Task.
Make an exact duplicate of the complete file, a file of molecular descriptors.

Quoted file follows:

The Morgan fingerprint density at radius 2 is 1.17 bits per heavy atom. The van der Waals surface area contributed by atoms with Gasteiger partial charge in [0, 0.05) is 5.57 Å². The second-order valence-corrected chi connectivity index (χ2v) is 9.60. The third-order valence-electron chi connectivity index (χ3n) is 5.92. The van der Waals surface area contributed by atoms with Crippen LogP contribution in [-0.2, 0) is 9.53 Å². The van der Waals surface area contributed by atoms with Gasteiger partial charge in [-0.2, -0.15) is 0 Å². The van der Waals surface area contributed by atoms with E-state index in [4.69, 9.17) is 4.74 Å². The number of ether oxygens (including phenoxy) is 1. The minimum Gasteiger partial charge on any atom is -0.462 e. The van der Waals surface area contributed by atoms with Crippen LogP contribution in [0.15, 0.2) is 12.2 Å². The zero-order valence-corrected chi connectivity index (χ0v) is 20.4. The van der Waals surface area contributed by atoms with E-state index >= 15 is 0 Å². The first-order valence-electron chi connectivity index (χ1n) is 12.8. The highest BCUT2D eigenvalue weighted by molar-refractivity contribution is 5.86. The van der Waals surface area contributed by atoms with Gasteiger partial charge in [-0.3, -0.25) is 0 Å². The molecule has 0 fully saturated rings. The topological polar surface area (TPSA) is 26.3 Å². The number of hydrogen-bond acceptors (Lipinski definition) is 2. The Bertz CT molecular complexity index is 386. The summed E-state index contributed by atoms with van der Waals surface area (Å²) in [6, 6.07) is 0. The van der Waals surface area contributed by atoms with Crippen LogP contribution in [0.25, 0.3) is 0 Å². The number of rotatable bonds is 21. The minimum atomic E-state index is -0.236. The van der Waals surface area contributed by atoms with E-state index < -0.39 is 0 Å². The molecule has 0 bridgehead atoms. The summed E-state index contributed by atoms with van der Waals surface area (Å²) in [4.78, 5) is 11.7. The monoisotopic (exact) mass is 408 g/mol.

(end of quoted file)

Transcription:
The Morgan fingerprint density at radius 2 is 1.17 bits per heavy atom. The van der Waals surface area contributed by atoms with Gasteiger partial charge in [0, 0.05) is 5.57 Å². The second-order valence-corrected chi connectivity index (χ2v) is 9.60. The third-order valence-electron chi connectivity index (χ3n) is 5.92. The van der Waals surface area contributed by atoms with Crippen LogP contribution in [-0.2, 0) is 9.53 Å². The van der Waals surface area contributed by atoms with Gasteiger partial charge in [-0.2, -0.15) is 0 Å². The van der Waals surface area contributed by atoms with E-state index in [4.69, 9.17) is 4.74 Å². The number of ether oxygens (including phenoxy) is 1. The minimum Gasteiger partial charge on any atom is -0.462 e. The van der Waals surface area contributed by atoms with Crippen LogP contribution in [0.15, 0.2) is 12.2 Å². The zero-order valence-corrected chi connectivity index (χ0v) is 20.4. The van der Waals surface area contributed by atoms with E-state index >= 15 is 0 Å². The first-order valence-electron chi connectivity index (χ1n) is 12.8. The highest BCUT2D eigenvalue weighted by molar-refractivity contribution is 5.86. The van der Waals surface area contributed by atoms with Gasteiger partial charge in [-0.3, -0.25) is 0 Å². The molecule has 0 fully saturated rings. The topological polar surface area (TPSA) is 26.3 Å². The number of hydrogen-bond acceptors (Lipinski definition) is 2. The Bertz CT molecular complexity index is 386. The summed E-state index contributed by atoms with van der Waals surface area (Å²) in [6, 6.07) is 0. The van der Waals surface area contributed by atoms with Crippen LogP contribution in [0.25, 0.3) is 0 Å². The number of rotatable bonds is 21. The minimum atomic E-state index is -0.236. The van der Waals surface area contributed by atoms with E-state index < -0.39 is 0 Å². The molecule has 0 bridgehead atoms. The summed E-state index contributed by atoms with van der Waals surface area (Å²) in [4.78, 5) is 11.7. The monoisotopic (exact) mass is 408 g/mol.